It is time to vote for a new mathematics department chair. All voting faculty members are on the ballot as eligible candidates… but no one really cares about the job, so each faculty member simply votes randomly, selecting a name uniformly at random from the names on the ballot. The candidate receiving the most votes wins the election. What is the probability of a tie vote, that is, what is the probability that more than one faculty member receives the same maximum number of votes, requiring a runoff?

I found this problem interesting for a couple of reasons. First, the original version of the problem as presented to me was slightly different, where each candidate is excluded from voting for themselves (not only do they not care about the job, they actively avoid it). This seems significantly more difficult– or at least, much more computationally expensive– to solve. See the messy details at the end of this post.

The second interesting aspect of this problem was the potentially weird limiting behavior as the number of voting candidates grows large, as shown in the figure below.

Does the probability of a tie approach a limit as , or does it continue to persistently meander around? The latter would be really interesting, but perhaps not entirely unexpected: van de Brug, Kager, and Meester (see reference below) analyze the “group Russian roulette” problem, where at each time step, the survivors from an initial group of people each shoot and kill a random other person. The probability that eventually there are no survivors (that there is a deadly tie for the win, so to speak), does not approach a limit, but instead repeatedly– but ever more slowly– varies up and down as the group size increases.

Following are my notes on the solution to both voting problems. First, the probability of a tie vote where candidates may vote for themselves is

If we constrain each candidate to vote for someone other than themselves, the resulting probability is the even more unpleasant

It’s unclear to me whether these exact formulas may be simplified, or whether they even help with analysis of asymptotic behavior.

Reference:

T. van de Brug, W. Kager, R. Meester, The asymptotics of group Russian roulette. [arXiv]

You are correct that evaluates to a number; the notation used here describes extracting a coefficient from a generating function (specifically, an exponential generating function in this case). That is, the is just a placeholder variable in a formal power series. The notation means “the coefficient of in the polynomial ; in the formula for , the notation means “ times the coefficient of in .”

What an interesting find! With the group Russian roulette, the survival probability oscillated with a period that increased exponentially, and the peaks/troughs of the oscillation for this problem also seem to be getting further apart.

To test this further, I thought about how to approximate the problem. The number of votes each person receives is approximately Poisson with parameter 1, so I thought about approximating the whole vote vector as n independent Poisson random variables, and finding the probability such a random vector has a tie for its highest entry. That is,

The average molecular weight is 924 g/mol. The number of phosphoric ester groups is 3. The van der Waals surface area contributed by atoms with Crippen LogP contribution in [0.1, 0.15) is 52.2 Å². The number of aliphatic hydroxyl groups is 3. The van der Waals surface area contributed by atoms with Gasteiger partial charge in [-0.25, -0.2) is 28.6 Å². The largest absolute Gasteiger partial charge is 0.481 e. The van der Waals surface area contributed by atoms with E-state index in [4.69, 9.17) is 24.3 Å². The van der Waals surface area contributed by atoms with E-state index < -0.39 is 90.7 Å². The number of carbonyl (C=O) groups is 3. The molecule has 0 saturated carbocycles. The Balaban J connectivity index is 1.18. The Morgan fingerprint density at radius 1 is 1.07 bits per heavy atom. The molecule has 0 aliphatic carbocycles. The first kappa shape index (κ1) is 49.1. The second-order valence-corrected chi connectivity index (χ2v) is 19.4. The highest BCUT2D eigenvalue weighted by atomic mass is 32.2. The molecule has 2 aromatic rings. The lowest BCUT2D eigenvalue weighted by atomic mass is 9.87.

where . It seems like a good heuristic, as I have found the error in approximation is decreasing as n increases. Furthermore, the heuristic is much less complex to compute, so you can push the computation further, and see the same trend continue; oscillation of the probability, with exponentially decaying frequency. Just though that was interesting.

In your formula for p(n) what is x? I expected p(n) to produce a number. Thanks!

You are correct that evaluates to a number; the notation used here describes extracting a coefficient from a generating function (specifically, an exponential generating function in this case). That is, the is just a placeholder variable in a formal power series. The notation means “the coefficient of in the polynomial ; in the formula for , the notation means “ times the coefficient of in .”

Thanks very much for the interesting article and the kind reply!

What an interesting find! With the group Russian roulette, the survival probability oscillated with a period that increased exponentially, and the peaks/troughs of the oscillation for this problem also seem to be getting further apart.

To test this further, I thought about how to approximate the problem. The number of votes each person receives is approximately Poisson with parameter 1, so I thought about approximating the whole vote vector as n independent Poisson random variables, and finding the probability such a random vector has a tie for its highest entry. That is,

where . It seems like a good heuristic, as I have found the error in approximation is decreasing as n increases. Furthermore, the heuristic is much less complex to compute, so you can push the computation further, and see the same trend continue; oscillation of the probability, with exponentially decaying frequency. Just though that was interesting.